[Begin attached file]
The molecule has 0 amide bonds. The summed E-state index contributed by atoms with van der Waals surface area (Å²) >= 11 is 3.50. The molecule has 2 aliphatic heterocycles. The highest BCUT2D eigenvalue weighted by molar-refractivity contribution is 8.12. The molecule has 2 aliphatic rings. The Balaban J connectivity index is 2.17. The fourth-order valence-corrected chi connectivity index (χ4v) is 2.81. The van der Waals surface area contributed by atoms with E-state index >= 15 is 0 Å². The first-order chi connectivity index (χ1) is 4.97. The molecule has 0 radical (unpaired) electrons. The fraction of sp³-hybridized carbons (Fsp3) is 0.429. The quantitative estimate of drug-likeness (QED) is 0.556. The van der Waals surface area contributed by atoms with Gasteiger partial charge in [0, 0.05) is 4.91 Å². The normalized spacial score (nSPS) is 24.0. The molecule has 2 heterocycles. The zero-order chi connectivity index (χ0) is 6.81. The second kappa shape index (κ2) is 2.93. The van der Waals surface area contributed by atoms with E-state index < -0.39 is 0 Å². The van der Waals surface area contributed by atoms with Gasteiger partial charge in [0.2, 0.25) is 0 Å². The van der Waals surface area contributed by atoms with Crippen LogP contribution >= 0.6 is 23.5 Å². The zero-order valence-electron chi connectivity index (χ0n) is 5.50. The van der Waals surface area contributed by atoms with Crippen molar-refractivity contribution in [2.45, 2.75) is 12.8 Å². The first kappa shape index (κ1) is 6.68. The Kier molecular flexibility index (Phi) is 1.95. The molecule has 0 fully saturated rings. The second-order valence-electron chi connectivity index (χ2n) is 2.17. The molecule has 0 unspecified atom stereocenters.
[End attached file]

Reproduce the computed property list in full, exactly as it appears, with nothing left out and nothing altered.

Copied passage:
The molecule has 0 amide bonds. The summed E-state index contributed by atoms with van der Waals surface area (Å²) >= 11 is 3.50. The molecule has 2 aliphatic heterocycles. The highest BCUT2D eigenvalue weighted by molar-refractivity contribution is 8.12. The molecule has 2 aliphatic rings. The Balaban J connectivity index is 2.17. The fourth-order valence-corrected chi connectivity index (χ4v) is 2.81. The van der Waals surface area contributed by atoms with E-state index >= 15 is 0 Å². The first-order chi connectivity index (χ1) is 4.97. The molecule has 0 radical (unpaired) electrons. The fraction of sp³-hybridized carbons (Fsp3) is 0.429. The quantitative estimate of drug-likeness (QED) is 0.556. The van der Waals surface area contributed by atoms with Gasteiger partial charge in [0, 0.05) is 4.91 Å². The normalized spacial score (nSPS) is 24.0. The molecule has 2 heterocycles. The zero-order chi connectivity index (χ0) is 6.81. The second kappa shape index (κ2) is 2.93. The van der Waals surface area contributed by atoms with E-state index < -0.39 is 0 Å². The van der Waals surface area contributed by atoms with Gasteiger partial charge in [0.2, 0.25) is 0 Å². The van der Waals surface area contributed by atoms with Crippen LogP contribution >= 0.6 is 23.5 Å². The zero-order valence-electron chi connectivity index (χ0n) is 5.50. The van der Waals surface area contributed by atoms with Crippen molar-refractivity contribution in [2.45, 2.75) is 12.8 Å². The first kappa shape index (κ1) is 6.68. The Kier molecular flexibility index (Phi) is 1.95. The molecule has 0 fully saturated rings. The second-order valence-electron chi connectivity index (χ2n) is 2.17. The molecule has 0 unspecified atom stereocenters.